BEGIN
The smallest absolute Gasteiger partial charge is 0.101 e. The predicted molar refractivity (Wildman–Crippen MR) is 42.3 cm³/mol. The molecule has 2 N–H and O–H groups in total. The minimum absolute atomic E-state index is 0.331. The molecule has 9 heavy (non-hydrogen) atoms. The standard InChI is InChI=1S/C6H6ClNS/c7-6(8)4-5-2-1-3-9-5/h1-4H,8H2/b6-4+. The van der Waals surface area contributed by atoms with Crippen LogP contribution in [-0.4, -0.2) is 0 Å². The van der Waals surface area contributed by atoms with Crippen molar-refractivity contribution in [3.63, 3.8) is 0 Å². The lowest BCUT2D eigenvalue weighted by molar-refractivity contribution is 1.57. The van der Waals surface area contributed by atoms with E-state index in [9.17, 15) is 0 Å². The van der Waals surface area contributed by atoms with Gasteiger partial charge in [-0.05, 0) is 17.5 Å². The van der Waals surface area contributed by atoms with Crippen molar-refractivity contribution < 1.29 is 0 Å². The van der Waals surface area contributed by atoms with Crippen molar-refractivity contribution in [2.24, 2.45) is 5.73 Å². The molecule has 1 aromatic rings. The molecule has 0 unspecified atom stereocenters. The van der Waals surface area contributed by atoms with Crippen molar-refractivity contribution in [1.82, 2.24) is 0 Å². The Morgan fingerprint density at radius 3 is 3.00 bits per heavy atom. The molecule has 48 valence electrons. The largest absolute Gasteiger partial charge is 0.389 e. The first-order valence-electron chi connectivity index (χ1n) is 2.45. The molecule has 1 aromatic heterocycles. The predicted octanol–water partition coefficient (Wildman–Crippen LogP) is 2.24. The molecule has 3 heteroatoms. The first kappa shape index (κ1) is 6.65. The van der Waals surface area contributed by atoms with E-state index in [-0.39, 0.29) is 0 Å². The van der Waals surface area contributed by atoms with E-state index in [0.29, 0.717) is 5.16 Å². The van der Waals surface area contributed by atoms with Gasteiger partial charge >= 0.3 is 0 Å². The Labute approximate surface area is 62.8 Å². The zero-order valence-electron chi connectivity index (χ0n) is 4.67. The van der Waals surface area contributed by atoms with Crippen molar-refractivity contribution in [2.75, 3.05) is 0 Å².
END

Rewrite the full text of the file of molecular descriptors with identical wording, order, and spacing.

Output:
The smallest absolute Gasteiger partial charge is 0.101 e. The predicted molar refractivity (Wildman–Crippen MR) is 42.3 cm³/mol. The molecule has 2 N–H and O–H groups in total. The minimum absolute atomic E-state index is 0.331. The molecule has 9 heavy (non-hydrogen) atoms. The standard InChI is InChI=1S/C6H6ClNS/c7-6(8)4-5-2-1-3-9-5/h1-4H,8H2/b6-4+. The van der Waals surface area contributed by atoms with Crippen LogP contribution in [-0.4, -0.2) is 0 Å². The van der Waals surface area contributed by atoms with Crippen molar-refractivity contribution in [3.63, 3.8) is 0 Å². The lowest BCUT2D eigenvalue weighted by molar-refractivity contribution is 1.57. The van der Waals surface area contributed by atoms with E-state index in [9.17, 15) is 0 Å². The van der Waals surface area contributed by atoms with Gasteiger partial charge in [-0.05, 0) is 17.5 Å². The van der Waals surface area contributed by atoms with Crippen molar-refractivity contribution < 1.29 is 0 Å². The van der Waals surface area contributed by atoms with Crippen molar-refractivity contribution in [2.24, 2.45) is 5.73 Å². The molecule has 1 aromatic rings. The molecule has 0 unspecified atom stereocenters. The van der Waals surface area contributed by atoms with Crippen molar-refractivity contribution in [1.82, 2.24) is 0 Å². The Morgan fingerprint density at radius 3 is 3.00 bits per heavy atom. The molecule has 48 valence electrons. The largest absolute Gasteiger partial charge is 0.389 e. The first-order valence-electron chi connectivity index (χ1n) is 2.45. The molecule has 1 aromatic heterocycles. The predicted octanol–water partition coefficient (Wildman–Crippen LogP) is 2.24. The molecule has 3 heteroatoms. The first kappa shape index (κ1) is 6.65. The van der Waals surface area contributed by atoms with E-state index in [-0.39, 0.29) is 0 Å². The van der Waals surface area contributed by atoms with E-state index in [0.29, 0.717) is 5.16 Å². The van der Waals surface area contributed by atoms with Gasteiger partial charge >= 0.3 is 0 Å². The Labute approximate surface area is 62.8 Å². The zero-order valence-electron chi connectivity index (χ0n) is 4.67. The van der Waals surface area contributed by atoms with Crippen molar-refractivity contribution in [2.75, 3.05) is 0 Å².